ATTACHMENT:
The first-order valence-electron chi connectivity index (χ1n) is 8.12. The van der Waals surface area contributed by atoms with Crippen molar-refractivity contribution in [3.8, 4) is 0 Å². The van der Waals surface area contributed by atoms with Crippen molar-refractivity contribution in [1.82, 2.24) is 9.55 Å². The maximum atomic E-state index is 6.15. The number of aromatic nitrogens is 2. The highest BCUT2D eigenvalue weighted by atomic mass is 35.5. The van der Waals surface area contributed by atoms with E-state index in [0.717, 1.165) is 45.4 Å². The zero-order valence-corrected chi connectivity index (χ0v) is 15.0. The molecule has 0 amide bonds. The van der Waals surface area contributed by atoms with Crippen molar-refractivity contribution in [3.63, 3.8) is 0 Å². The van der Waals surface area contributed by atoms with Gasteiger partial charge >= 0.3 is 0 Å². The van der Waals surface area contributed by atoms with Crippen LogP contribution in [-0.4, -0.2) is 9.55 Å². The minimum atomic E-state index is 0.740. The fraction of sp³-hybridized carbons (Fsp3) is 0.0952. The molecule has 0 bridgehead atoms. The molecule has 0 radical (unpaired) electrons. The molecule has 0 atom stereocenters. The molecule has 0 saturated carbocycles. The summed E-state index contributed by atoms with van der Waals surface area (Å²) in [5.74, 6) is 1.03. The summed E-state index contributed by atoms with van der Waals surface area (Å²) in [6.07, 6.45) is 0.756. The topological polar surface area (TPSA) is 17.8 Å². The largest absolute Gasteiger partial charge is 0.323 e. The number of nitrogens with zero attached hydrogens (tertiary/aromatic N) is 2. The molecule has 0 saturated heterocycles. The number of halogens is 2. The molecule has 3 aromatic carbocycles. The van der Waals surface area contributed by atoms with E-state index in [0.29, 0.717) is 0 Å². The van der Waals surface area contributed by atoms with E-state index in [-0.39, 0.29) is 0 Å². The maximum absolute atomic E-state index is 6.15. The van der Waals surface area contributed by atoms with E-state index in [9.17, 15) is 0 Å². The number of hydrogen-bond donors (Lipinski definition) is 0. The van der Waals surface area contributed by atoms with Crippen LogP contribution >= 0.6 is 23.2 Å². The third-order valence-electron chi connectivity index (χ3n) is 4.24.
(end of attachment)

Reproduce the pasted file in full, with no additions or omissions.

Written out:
The first-order valence-electron chi connectivity index (χ1n) is 8.12. The van der Waals surface area contributed by atoms with Crippen molar-refractivity contribution in [3.8, 4) is 0 Å². The van der Waals surface area contributed by atoms with Crippen molar-refractivity contribution in [1.82, 2.24) is 9.55 Å². The maximum atomic E-state index is 6.15. The number of aromatic nitrogens is 2. The highest BCUT2D eigenvalue weighted by atomic mass is 35.5. The van der Waals surface area contributed by atoms with E-state index in [0.717, 1.165) is 45.4 Å². The zero-order valence-corrected chi connectivity index (χ0v) is 15.0. The molecule has 0 amide bonds. The van der Waals surface area contributed by atoms with Crippen molar-refractivity contribution in [3.63, 3.8) is 0 Å². The van der Waals surface area contributed by atoms with Gasteiger partial charge >= 0.3 is 0 Å². The van der Waals surface area contributed by atoms with Crippen LogP contribution in [-0.4, -0.2) is 9.55 Å². The minimum atomic E-state index is 0.740. The fraction of sp³-hybridized carbons (Fsp3) is 0.0952. The molecule has 0 bridgehead atoms. The molecule has 0 radical (unpaired) electrons. The molecule has 0 atom stereocenters. The molecule has 0 saturated carbocycles. The summed E-state index contributed by atoms with van der Waals surface area (Å²) in [5.74, 6) is 1.03. The summed E-state index contributed by atoms with van der Waals surface area (Å²) in [6.07, 6.45) is 0.756. The topological polar surface area (TPSA) is 17.8 Å². The largest absolute Gasteiger partial charge is 0.323 e. The number of nitrogens with zero attached hydrogens (tertiary/aromatic N) is 2. The molecule has 0 saturated heterocycles. The number of halogens is 2. The molecule has 3 aromatic carbocycles. The van der Waals surface area contributed by atoms with E-state index in [0.29, 0.717) is 0 Å². The van der Waals surface area contributed by atoms with E-state index in [-0.39, 0.29) is 0 Å². The maximum absolute atomic E-state index is 6.15. The van der Waals surface area contributed by atoms with E-state index in [9.17, 15) is 0 Å². The number of hydrogen-bond donors (Lipinski definition) is 0. The van der Waals surface area contributed by atoms with Crippen LogP contribution >= 0.6 is 23.2 Å². The third-order valence-electron chi connectivity index (χ3n) is 4.24.